Londoners’ safety will be put at risk if police funding is cut further
The Mayor of London, Sadiq Khan, today warned that it would become increasingly difficult to keep Londoners safe from growing security threats if the Government continues to underfund the Met, or makes further cuts in funding. Over the coming weeks, he will be calling on ministers to listen to the very serious concerns about Londoners’ safety ahead of a Government decision on funding.
As the Government prepares to change the way the policing budget is divided between forces across the country there is a real, and potentially devastating, risk that the Met could lose millions from its budget.
The last time the police funding formula was considered by the Home Office, in Autumn 2015, the Met stood to lose between £184m and £700m from its yearly budget. Ministers are expected to make a decision about whether to proceed in March.
Keeping Londoners safe is the Mayor’s highest priority, and following the horrific terrorist attacks in Berlin and Istanbul, it is more important than ever that the Met has the resources it needs to protect us.
Already, the Met is having to find £1bn of savings as a result of systematic Government cuts since 2010. So far, this has led to the loss of 2,800 police staff, including hundreds of Police Community Support Officers, and the closure of dozens of police stations and the Mayor has asked the Met to go even further in terms of restructuring and reducing back office costs to make efficiency savings.
In addition, Sadiq Khan has made the very difficult decision to raise council tax from April by an average of 8 pence a week per household to keep officer numbers as high as possible.
Today, the Mayor warns that even with this extra funding, the Met faces an extremely challenging financial situation, and if further cuts are made then a fall in police officer numbers will be inevitable.
The Mayor of London, Sadiq Khan, said: “Keeping Londoners safe is my first priority as Mayor. That means keeping police officer numbers as high as possible, especially in the wake of recent horrific attacks in Berlin and Istanbul.
“But in the face of continued pressures on the police budget, exacerbated and deepened by central Government, this is becoming increasingly difficult.
“This year, I have done everything I can to protect police officer numbers – including making the very difficult decision to raise council tax. But if the Government subjects London’s police service to any further cuts, it will become near impossible to maintain the number of police on our streets.
“My message to the Government today is clear: Londoners’ safety will be put at risk if police funding is cut any further, and ministers must listen to our concerns.”
One of the main causes of underfunding is the Government’s refusal to fully fund activity undertaken because of London’s position as a major global capital and the seat of Government, such as diplomatic protection, and policing major events such as protests, concerts and football matches. This costs some £346m a year, but London currently receives funding from government for barely half of this.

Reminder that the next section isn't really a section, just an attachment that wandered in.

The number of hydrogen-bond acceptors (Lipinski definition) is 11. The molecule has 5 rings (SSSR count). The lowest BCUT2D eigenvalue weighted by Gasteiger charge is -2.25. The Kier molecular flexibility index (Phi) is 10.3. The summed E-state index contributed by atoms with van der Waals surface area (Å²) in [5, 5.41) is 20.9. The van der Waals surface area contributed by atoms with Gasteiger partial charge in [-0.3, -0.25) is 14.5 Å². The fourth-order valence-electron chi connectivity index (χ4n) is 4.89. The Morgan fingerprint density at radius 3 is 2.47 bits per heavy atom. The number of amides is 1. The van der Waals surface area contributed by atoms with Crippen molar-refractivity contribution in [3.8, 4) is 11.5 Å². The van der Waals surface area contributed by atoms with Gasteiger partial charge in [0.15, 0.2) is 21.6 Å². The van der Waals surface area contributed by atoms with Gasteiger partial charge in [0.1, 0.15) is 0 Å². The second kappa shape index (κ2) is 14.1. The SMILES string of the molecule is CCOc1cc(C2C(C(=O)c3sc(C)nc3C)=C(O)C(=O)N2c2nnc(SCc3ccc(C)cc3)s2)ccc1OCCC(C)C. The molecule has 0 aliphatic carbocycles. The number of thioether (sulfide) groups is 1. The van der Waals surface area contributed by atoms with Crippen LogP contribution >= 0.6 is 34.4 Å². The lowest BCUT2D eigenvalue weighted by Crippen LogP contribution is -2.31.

The Met also has less money because the previous Mayor, Boris Johnson, cut the police council tax precept last year - the same year as the Mayoral election – against the advice of his own Government.
Notes to editors
• The Mayor is committed to keeping the number of police officers on London’s streets as high as possible and has added a further £24.2m for the Met this year, to keep numbers high. As part of this, last month he announced plans to increase the policing share of council tax bills by an average of 8p a week from April 2017. But in the face of continued central government cuts this is becoming increasingly difficult.
• Since 2010 the Met police have had to make £600m of savings, and over the next few years they will have to find a further £400m. This will mean a total of £1bn of savings will have been made by London’s police service.
• The Met has therefore made huge efficiencies including reducing overtime, cutting managers, selling off 120 buildings, changing procurement processes and cutting officer perks including free travel, housing and cars. Plus, the Mayor has asked them to go much further in reducing the number of managers, restructuring the way borough policing is delivered and reducing back-office costs from around 20 per cent to 15 per cent of total expenditure.
• While this Administration has increased council tax next year by the maximum amount, in order to keep officer numbers as high as possible, the fact that previous Mayor Boris Johnson did not do similar has created a funding shortfall.
• The Home Office is supposed to fully fund work undertaken because of London’s position as a major global capital, through the National and International Capital Cities Grant (NICC). This work currently costs the Met £346 million a year, although the Home Office Independent Panel believe it should cost £281 million. In fact, London receives £174m, so on either calculation it is clear that the NICC is significantly underfunded.
• The Home Office is now preparing plans to change the way the overall police budget is divided between different forces across the country, and there is a real risk that they will seek to move police funding away from London and give it to other forces instead. When they considered similar changes in late 2015, the Met stood to lose between £184m and £700m. Ministers are expected to make a decision in March.